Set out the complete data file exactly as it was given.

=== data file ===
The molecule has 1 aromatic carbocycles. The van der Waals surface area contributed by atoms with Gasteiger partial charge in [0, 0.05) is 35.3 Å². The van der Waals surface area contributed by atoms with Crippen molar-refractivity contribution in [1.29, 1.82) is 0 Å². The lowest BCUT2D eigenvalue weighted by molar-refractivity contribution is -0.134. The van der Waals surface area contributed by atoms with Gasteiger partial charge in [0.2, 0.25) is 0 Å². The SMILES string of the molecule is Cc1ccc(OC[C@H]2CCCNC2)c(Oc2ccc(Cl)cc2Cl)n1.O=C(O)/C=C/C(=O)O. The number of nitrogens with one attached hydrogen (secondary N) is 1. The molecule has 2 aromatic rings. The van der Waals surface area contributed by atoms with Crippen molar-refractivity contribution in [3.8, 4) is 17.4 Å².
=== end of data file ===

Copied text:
The molecule has 1 aromatic carbocycles. The van der Waals surface area contributed by atoms with Gasteiger partial charge in [0, 0.05) is 35.3 Å². The van der Waals surface area contributed by atoms with Crippen molar-refractivity contribution in [1.29, 1.82) is 0 Å². The lowest BCUT2D eigenvalue weighted by molar-refractivity contribution is -0.134. The van der Waals surface area contributed by atoms with Gasteiger partial charge in [0.2, 0.25) is 0 Å². The SMILES string of the molecule is Cc1ccc(OC[C@H]2CCCNC2)c(Oc2ccc(Cl)cc2Cl)n1.O=C(O)/C=C/C(=O)O. The number of nitrogens with one attached hydrogen (secondary N) is 1. The molecule has 2 aromatic rings. The van der Waals surface area contributed by atoms with Crippen molar-refractivity contribution in [3.8, 4) is 17.4 Å².